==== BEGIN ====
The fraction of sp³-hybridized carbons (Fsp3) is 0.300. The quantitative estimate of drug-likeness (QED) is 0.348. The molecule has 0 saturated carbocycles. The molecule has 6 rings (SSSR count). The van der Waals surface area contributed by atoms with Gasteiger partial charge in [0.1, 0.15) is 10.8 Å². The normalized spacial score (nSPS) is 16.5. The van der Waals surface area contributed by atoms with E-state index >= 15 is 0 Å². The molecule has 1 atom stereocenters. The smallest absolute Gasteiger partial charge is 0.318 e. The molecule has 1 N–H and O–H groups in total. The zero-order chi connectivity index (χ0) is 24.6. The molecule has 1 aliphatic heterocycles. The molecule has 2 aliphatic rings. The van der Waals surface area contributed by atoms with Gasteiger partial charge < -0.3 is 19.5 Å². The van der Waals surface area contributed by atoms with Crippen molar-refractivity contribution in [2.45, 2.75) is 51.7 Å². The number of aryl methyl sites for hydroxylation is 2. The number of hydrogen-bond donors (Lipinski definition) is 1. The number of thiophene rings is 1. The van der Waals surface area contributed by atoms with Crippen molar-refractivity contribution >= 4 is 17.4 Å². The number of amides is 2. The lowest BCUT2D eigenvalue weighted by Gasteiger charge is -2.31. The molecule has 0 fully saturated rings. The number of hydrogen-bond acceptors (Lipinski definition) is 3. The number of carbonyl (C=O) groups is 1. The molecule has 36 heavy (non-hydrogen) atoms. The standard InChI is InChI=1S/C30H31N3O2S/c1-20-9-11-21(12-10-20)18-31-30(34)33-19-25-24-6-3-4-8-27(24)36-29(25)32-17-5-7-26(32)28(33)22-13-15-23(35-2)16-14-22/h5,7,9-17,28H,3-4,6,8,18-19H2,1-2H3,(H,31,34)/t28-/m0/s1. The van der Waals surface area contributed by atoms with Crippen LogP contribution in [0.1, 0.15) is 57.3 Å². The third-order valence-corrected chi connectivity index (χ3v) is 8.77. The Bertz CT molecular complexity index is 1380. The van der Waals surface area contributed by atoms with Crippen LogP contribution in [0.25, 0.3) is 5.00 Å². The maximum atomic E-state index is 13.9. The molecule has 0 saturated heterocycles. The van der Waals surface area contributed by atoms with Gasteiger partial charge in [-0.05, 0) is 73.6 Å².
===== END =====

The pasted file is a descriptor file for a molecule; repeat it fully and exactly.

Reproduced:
The fraction of sp³-hybridized carbons (Fsp3) is 0.300. The quantitative estimate of drug-likeness (QED) is 0.348. The molecule has 0 saturated carbocycles. The molecule has 6 rings (SSSR count). The van der Waals surface area contributed by atoms with Gasteiger partial charge in [0.1, 0.15) is 10.8 Å². The normalized spacial score (nSPS) is 16.5. The van der Waals surface area contributed by atoms with E-state index >= 15 is 0 Å². The molecule has 1 atom stereocenters. The smallest absolute Gasteiger partial charge is 0.318 e. The molecule has 1 N–H and O–H groups in total. The zero-order chi connectivity index (χ0) is 24.6. The molecule has 1 aliphatic heterocycles. The molecule has 2 aliphatic rings. The van der Waals surface area contributed by atoms with Gasteiger partial charge < -0.3 is 19.5 Å². The van der Waals surface area contributed by atoms with Crippen molar-refractivity contribution in [2.45, 2.75) is 51.7 Å². The number of aryl methyl sites for hydroxylation is 2. The number of hydrogen-bond donors (Lipinski definition) is 1. The number of thiophene rings is 1. The van der Waals surface area contributed by atoms with Crippen molar-refractivity contribution >= 4 is 17.4 Å². The number of amides is 2. The lowest BCUT2D eigenvalue weighted by Gasteiger charge is -2.31. The molecule has 0 fully saturated rings. The number of hydrogen-bond acceptors (Lipinski definition) is 3. The number of carbonyl (C=O) groups is 1. The molecule has 36 heavy (non-hydrogen) atoms. The standard InChI is InChI=1S/C30H31N3O2S/c1-20-9-11-21(12-10-20)18-31-30(34)33-19-25-24-6-3-4-8-27(24)36-29(25)32-17-5-7-26(32)28(33)22-13-15-23(35-2)16-14-22/h5,7,9-17,28H,3-4,6,8,18-19H2,1-2H3,(H,31,34)/t28-/m0/s1. The van der Waals surface area contributed by atoms with Crippen LogP contribution in [0.1, 0.15) is 57.3 Å². The third-order valence-corrected chi connectivity index (χ3v) is 8.77. The Bertz CT molecular complexity index is 1380. The van der Waals surface area contributed by atoms with Crippen LogP contribution in [0.25, 0.3) is 5.00 Å². The maximum atomic E-state index is 13.9. The molecule has 0 saturated heterocycles. The van der Waals surface area contributed by atoms with Gasteiger partial charge in [-0.05, 0) is 73.6 Å².